When the seventh month came – the people of Israel being settled in their towns – all the people gathered together into the square before the Water Gate. They told the scribe Ezra to bring the book of the Law of Moses, which the Lord had given to Israel. Accordingly, the priest Ezra brought the law before the assembly, both men and women and all who could hear with understanding. This was on the first day of the seventh month. He read from it face the square before the Water Gate from early morning until midday, in the presence of the men and the women and those who could understand; and the ears of all the people were attentive to the book of the Law. The scribe Ezra stood on a wooden platform that had been made for the purpose… And Ezra opened the book in the sight of all the people, for he was standing above all the people; and when he opened it, all the people stood up. Then Ezra blessed the LORD, the great God, and all the people answered, “Amen, Amen,” lifting up their hands. Then they bowed their heads and worshiped the LORD with their faces to the ground. Also… the Levites helped the people to understand the law, while the people remained in their places. So they read from the book, from the law of God, with interpretation. They gave the sense, so that the people understood the reading.
And Nehemiah, who was the governor, and Ezra the priest and scribe, and the Levites who taught the people said to all the people, “This day is holy to the LORD your God; do not mourn or weep.” Fall the people wept when they heard the words of the law.
– Nehemiah 8:1-4a, 5-9
Generally speaking, I’m not a very emotional person. I don’ t typically where my emotions on my sleeve. With the exceptions of close friends who read my non-verbal communication well, most people won’t know if I’m angry or upset or depressed. For better or for worse, I generally prefer to deal with my emotions internally.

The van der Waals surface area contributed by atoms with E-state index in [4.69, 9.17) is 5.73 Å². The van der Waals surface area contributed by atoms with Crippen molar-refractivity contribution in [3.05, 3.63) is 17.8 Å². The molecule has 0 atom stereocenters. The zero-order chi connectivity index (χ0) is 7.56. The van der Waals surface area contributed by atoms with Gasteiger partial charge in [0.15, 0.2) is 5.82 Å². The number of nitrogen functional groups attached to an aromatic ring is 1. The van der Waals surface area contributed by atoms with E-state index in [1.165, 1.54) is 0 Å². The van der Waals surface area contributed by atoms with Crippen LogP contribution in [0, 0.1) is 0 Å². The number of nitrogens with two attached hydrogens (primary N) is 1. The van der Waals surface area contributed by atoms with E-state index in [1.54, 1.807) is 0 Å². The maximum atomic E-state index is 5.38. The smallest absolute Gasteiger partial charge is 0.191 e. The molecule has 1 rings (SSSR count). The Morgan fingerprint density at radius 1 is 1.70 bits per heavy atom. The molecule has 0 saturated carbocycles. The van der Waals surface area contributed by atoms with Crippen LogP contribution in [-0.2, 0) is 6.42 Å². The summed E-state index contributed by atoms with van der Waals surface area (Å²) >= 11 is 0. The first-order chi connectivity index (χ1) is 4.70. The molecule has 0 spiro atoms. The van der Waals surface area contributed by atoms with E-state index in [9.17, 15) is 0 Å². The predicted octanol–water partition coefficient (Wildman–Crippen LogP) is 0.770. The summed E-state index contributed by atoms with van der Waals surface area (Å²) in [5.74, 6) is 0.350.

Consequently, it usually takes a lot for me to cry. I can think of very few times that I’ve wept. I couldn’t tell you the last time I cried while watching a movie. I can, however, tell you the last time I cried while reading a book.
It’s happened to me only once. I was in college, and was working on an independent study during my senior year focusing on theologically significant themes in various dramas. I was reading the play Mother Courage and Her Children by Bertolt Brecht. Towards the end of the play, which takes place during the Thirty Years War, Mother Courage’s mute daughter Kattrin is shot as she attempts to warn a nearby village of an impending attack by beating a large drum. The soldiers shoot her, but the town is saved. My description of the scene doesn’t give full justice to its beauty. I sat there with tears flowing down my face as I read this scene, and I realized that I was weeping in response to the gospel. Kattrin’s death was salvific for the nearby village.
What bothers me, though, is that I’ve never had an experience like this reading the actual story of Jesus in any of the gospel narratives, let alone in response to any portion of Scripture. In the passage above from Nehemiah, the people weep in response to hearing Ezra read the law and the Levites interpret it. Granted, the people are then told that weeping isn’t the correct response; they ought to be rejoicing. Nevertheless, the weeping is an indication that the law was cutting right into their hearts.
I can think of very few times when I’ve read Scripture and felt like weeping (or rejoicing, for that matter), and I’ve never actually wept. The same is true in most of my experiences hearing Scripture in corporate worship (a context closer to the one in Nehemiah). With some exceptions (most often in Charismatic congregations and non-White congregations), Christians rarely respond with any emotion to the reading of Scripture. In fact, there are times (and I speak firstly in reference to my own worship leadership and preaching) that our reading of Scripture feels only like a “transition” into the sermon.
Now, I realize that being concerned about emotional responses can be a slippery slope. Thinking about this too much can lead to manipulative attempts to elicit emotions for all the wrong reasons. But how do we create in our worship communities a culture of emotional openness? And what obstacles stand in the way of creating that culture?